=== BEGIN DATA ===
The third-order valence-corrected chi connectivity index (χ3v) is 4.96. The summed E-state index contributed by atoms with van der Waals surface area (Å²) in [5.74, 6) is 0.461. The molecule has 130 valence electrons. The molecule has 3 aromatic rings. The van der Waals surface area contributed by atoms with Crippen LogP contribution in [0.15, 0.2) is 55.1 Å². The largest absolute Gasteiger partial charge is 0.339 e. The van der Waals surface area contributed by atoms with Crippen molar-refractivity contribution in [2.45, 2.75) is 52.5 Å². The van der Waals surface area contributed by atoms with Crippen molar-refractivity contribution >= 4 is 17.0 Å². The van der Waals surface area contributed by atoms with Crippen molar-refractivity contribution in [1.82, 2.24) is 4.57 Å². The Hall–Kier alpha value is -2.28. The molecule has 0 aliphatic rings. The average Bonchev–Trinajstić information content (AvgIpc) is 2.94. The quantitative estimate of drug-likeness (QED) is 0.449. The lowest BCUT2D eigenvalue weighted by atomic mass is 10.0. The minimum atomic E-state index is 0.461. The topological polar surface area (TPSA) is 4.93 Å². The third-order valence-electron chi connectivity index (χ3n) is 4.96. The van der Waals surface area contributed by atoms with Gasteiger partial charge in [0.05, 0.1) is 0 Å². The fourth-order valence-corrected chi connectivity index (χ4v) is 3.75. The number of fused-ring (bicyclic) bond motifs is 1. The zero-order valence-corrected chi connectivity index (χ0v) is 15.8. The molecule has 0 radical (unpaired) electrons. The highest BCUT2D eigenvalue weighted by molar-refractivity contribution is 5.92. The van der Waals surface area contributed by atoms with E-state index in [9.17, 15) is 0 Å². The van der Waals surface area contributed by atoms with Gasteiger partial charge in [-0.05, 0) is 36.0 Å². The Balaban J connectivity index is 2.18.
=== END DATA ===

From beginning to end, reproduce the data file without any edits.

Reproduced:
The third-order valence-corrected chi connectivity index (χ3v) is 4.96. The summed E-state index contributed by atoms with van der Waals surface area (Å²) in [5.74, 6) is 0.461. The molecule has 130 valence electrons. The molecule has 3 aromatic rings. The van der Waals surface area contributed by atoms with Crippen LogP contribution in [0.15, 0.2) is 55.1 Å². The largest absolute Gasteiger partial charge is 0.339 e. The van der Waals surface area contributed by atoms with Crippen molar-refractivity contribution in [2.45, 2.75) is 52.5 Å². The van der Waals surface area contributed by atoms with Crippen molar-refractivity contribution >= 4 is 17.0 Å². The van der Waals surface area contributed by atoms with Crippen molar-refractivity contribution in [1.82, 2.24) is 4.57 Å². The Hall–Kier alpha value is -2.28. The molecule has 0 aliphatic rings. The average Bonchev–Trinajstić information content (AvgIpc) is 2.94. The quantitative estimate of drug-likeness (QED) is 0.449. The lowest BCUT2D eigenvalue weighted by atomic mass is 10.0. The minimum atomic E-state index is 0.461. The topological polar surface area (TPSA) is 4.93 Å². The third-order valence-electron chi connectivity index (χ3n) is 4.96. The van der Waals surface area contributed by atoms with Gasteiger partial charge in [0.05, 0.1) is 0 Å². The fourth-order valence-corrected chi connectivity index (χ4v) is 3.75. The number of fused-ring (bicyclic) bond motifs is 1. The zero-order valence-corrected chi connectivity index (χ0v) is 15.8. The molecule has 0 radical (unpaired) electrons. The highest BCUT2D eigenvalue weighted by molar-refractivity contribution is 5.92. The van der Waals surface area contributed by atoms with E-state index in [9.17, 15) is 0 Å². The van der Waals surface area contributed by atoms with Gasteiger partial charge in [-0.05, 0) is 36.0 Å². The Balaban J connectivity index is 2.18.